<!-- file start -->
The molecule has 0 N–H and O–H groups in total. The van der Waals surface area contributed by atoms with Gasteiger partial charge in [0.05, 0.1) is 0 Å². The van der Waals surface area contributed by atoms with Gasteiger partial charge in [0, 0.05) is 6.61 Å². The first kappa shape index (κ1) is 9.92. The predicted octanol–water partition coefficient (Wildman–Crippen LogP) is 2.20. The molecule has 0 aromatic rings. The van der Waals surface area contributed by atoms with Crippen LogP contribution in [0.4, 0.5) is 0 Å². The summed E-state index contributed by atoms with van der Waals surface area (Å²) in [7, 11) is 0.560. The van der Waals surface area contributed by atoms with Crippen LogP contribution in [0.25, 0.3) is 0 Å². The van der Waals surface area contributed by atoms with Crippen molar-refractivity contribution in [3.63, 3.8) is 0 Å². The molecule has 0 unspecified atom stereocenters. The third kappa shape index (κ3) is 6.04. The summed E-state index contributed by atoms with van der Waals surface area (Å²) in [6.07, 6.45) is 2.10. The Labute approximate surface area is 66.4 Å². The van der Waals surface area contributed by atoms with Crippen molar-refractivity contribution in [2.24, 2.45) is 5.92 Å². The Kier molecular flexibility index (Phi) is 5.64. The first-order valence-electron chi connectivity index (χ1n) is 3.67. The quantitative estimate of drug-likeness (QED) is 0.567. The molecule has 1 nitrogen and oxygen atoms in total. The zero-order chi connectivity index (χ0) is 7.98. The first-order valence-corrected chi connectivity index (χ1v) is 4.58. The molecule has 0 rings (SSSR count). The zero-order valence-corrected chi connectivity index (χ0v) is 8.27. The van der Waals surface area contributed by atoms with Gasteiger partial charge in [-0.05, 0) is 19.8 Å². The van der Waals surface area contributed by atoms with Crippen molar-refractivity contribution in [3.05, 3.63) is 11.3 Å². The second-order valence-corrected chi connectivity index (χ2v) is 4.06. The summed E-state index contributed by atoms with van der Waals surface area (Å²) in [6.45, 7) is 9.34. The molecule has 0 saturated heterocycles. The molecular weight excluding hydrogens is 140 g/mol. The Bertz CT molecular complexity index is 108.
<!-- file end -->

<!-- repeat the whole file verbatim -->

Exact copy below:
The molecule has 0 N–H and O–H groups in total. The van der Waals surface area contributed by atoms with Gasteiger partial charge in [0.05, 0.1) is 0 Å². The van der Waals surface area contributed by atoms with Gasteiger partial charge in [0, 0.05) is 6.61 Å². The first kappa shape index (κ1) is 9.92. The predicted octanol–water partition coefficient (Wildman–Crippen LogP) is 2.20. The molecule has 0 aromatic rings. The van der Waals surface area contributed by atoms with Crippen LogP contribution in [0.4, 0.5) is 0 Å². The summed E-state index contributed by atoms with van der Waals surface area (Å²) in [7, 11) is 0.560. The van der Waals surface area contributed by atoms with Crippen LogP contribution in [0.25, 0.3) is 0 Å². The van der Waals surface area contributed by atoms with Crippen molar-refractivity contribution in [3.63, 3.8) is 0 Å². The molecule has 0 unspecified atom stereocenters. The third kappa shape index (κ3) is 6.04. The summed E-state index contributed by atoms with van der Waals surface area (Å²) in [6.07, 6.45) is 2.10. The Labute approximate surface area is 66.4 Å². The van der Waals surface area contributed by atoms with Crippen molar-refractivity contribution in [2.24, 2.45) is 5.92 Å². The Kier molecular flexibility index (Phi) is 5.64. The first-order valence-electron chi connectivity index (χ1n) is 3.67. The quantitative estimate of drug-likeness (QED) is 0.567. The molecule has 1 nitrogen and oxygen atoms in total. The zero-order chi connectivity index (χ0) is 7.98. The first-order valence-corrected chi connectivity index (χ1v) is 4.58. The molecule has 0 rings (SSSR count). The zero-order valence-corrected chi connectivity index (χ0v) is 8.27. The van der Waals surface area contributed by atoms with Gasteiger partial charge in [-0.05, 0) is 19.8 Å². The van der Waals surface area contributed by atoms with Crippen molar-refractivity contribution in [3.05, 3.63) is 11.3 Å². The second-order valence-corrected chi connectivity index (χ2v) is 4.06. The summed E-state index contributed by atoms with van der Waals surface area (Å²) in [6.45, 7) is 9.34. The molecule has 0 saturated heterocycles. The molecular weight excluding hydrogens is 140 g/mol. The Bertz CT molecular complexity index is 108.